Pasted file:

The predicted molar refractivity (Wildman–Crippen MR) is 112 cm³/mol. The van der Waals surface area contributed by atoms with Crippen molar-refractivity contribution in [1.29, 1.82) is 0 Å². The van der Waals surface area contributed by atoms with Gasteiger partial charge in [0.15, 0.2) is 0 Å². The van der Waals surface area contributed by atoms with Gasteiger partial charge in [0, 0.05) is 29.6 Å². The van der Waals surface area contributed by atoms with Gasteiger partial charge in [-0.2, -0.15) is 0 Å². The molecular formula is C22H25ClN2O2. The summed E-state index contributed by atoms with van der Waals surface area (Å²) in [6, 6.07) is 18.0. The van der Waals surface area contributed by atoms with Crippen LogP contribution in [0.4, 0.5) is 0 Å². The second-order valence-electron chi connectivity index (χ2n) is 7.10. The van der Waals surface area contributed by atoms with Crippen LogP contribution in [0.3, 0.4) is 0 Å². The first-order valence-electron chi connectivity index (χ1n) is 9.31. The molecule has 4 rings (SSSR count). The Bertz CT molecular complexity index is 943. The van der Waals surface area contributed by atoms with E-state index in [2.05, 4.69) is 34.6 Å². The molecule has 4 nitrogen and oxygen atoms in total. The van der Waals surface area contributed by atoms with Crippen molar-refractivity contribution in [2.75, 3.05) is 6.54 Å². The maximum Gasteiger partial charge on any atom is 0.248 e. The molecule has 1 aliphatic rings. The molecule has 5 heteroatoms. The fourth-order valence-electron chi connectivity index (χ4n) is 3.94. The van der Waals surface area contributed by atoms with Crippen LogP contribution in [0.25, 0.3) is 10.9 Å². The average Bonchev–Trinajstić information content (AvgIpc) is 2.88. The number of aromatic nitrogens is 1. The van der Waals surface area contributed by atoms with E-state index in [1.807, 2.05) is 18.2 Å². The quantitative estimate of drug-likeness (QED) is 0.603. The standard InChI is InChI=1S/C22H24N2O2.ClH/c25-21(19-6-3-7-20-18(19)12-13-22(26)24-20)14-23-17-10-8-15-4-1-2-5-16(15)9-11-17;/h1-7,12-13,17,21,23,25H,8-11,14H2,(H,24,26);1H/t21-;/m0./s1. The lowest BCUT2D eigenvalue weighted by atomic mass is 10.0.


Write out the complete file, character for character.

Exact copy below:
The predicted molar refractivity (Wildman–Crippen MR) is 112 cm³/mol. The van der Waals surface area contributed by atoms with Crippen molar-refractivity contribution in [1.29, 1.82) is 0 Å². The van der Waals surface area contributed by atoms with Gasteiger partial charge in [0.15, 0.2) is 0 Å². The van der Waals surface area contributed by atoms with Gasteiger partial charge in [0, 0.05) is 29.6 Å². The van der Waals surface area contributed by atoms with Gasteiger partial charge in [-0.2, -0.15) is 0 Å². The molecular formula is C22H25ClN2O2. The summed E-state index contributed by atoms with van der Waals surface area (Å²) in [6, 6.07) is 18.0. The van der Waals surface area contributed by atoms with Crippen LogP contribution in [0.4, 0.5) is 0 Å². The second-order valence-electron chi connectivity index (χ2n) is 7.10. The van der Waals surface area contributed by atoms with Crippen LogP contribution in [0.3, 0.4) is 0 Å². The first-order valence-electron chi connectivity index (χ1n) is 9.31. The molecule has 4 rings (SSSR count). The Bertz CT molecular complexity index is 943. The van der Waals surface area contributed by atoms with E-state index in [2.05, 4.69) is 34.6 Å². The molecule has 4 nitrogen and oxygen atoms in total. The van der Waals surface area contributed by atoms with Crippen molar-refractivity contribution in [2.75, 3.05) is 6.54 Å². The maximum Gasteiger partial charge on any atom is 0.248 e. The molecule has 1 aliphatic rings. The molecule has 5 heteroatoms. The fourth-order valence-electron chi connectivity index (χ4n) is 3.94. The van der Waals surface area contributed by atoms with Crippen LogP contribution in [0.25, 0.3) is 10.9 Å². The average Bonchev–Trinajstić information content (AvgIpc) is 2.88. The number of aromatic nitrogens is 1. The van der Waals surface area contributed by atoms with E-state index in [1.807, 2.05) is 18.2 Å². The quantitative estimate of drug-likeness (QED) is 0.603. The standard InChI is InChI=1S/C22H24N2O2.ClH/c25-21(19-6-3-7-20-18(19)12-13-22(26)24-20)14-23-17-10-8-15-4-1-2-5-16(15)9-11-17;/h1-7,12-13,17,21,23,25H,8-11,14H2,(H,24,26);1H/t21-;/m0./s1. The lowest BCUT2D eigenvalue weighted by atomic mass is 10.0.